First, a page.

I have been attending Andover Newton Theological School in Newton Centre part-time for the past two years and am about one-third through the Masters of Divinity program. My goal is to become a parish minister. Last year, I quit my part-time job as data center manager. I decided that I really was serious about pursuing a career in ministry and needed to make a major commitment of time, energy and money to this pursuit. I expect to graduate from Andover Newton at about the same time my daughter, Leah, is graduating from college.
Now a bit about my family of origin. My mother's parents came from Lithuania and my father's parents from Latvia around the turn of the century to escape the persecution of Jews under Russian domination of these countries. Both my parents were born in America-my dad in New Haven and my mother in the Dorchester section of Boston. In their youth, they were secular Jews, living in Jewish communities and speaking Yiddish, but not practicing any form of Judaism. Their lives were pretty typical of those of first generation Americans -working hard to "make it" in this country while not abandoning their ethnic identity and Old World values.
My parents are both deceased. My mother died at age 74 in 1982 and my father at age 87 in 1991, while living in Sarasota, Florida. I have two older siblings, a brother, who's an ophthalmologist in Brookline, and a sister who's a professor of computer science in the New York state college system. Both have grown children, who are all doing interesting things in the world. My sister was widowed suddenly and tragically three years ago.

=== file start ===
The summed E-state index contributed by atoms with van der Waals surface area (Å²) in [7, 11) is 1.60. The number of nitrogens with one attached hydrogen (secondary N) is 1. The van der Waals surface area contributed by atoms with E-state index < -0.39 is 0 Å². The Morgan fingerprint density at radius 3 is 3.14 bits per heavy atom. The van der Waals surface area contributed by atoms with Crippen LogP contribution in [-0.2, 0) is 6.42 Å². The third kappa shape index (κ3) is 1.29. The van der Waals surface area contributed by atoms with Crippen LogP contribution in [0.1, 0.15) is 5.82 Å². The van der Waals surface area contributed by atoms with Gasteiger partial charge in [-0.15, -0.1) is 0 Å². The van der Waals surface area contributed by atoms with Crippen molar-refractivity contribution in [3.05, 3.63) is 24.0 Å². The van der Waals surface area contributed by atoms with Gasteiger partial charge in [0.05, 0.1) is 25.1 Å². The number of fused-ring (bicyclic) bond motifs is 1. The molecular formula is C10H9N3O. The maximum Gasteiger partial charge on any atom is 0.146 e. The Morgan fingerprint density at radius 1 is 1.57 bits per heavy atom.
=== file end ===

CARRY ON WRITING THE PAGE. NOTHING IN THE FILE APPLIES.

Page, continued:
My father, Elmer, was a "townie" who went to Yale University on a scholarship, while working in his family's bakery-deli. He attended that Sheffield School of Engineering at Yale and graduated in 1925, but then couldn't find a job as an engineer due to the anti-semitism of the time. He finally found a job in the U.S. Patent Office in Washington, DC and attended George Washing-ton Law School at night, graduating in 1929. He was hired by the Raytheon Company as its first patent and contract lawyer and moved up to the Boston area. There he met my mother, Helen. They shared an interest in community theater and singing and were soon engaged. My mother was outgoing and pretty, the life of the party. My father was a gentle, somewhat shy man, who nevertheless was an excellent story and joke teller. My mother was a first grade teacher in a predominantly black elementary school in the South End of Boston. She had attended Girl's Latin School and Boston Normal School. Her father was a tailor who had his own shop in the Back Bay.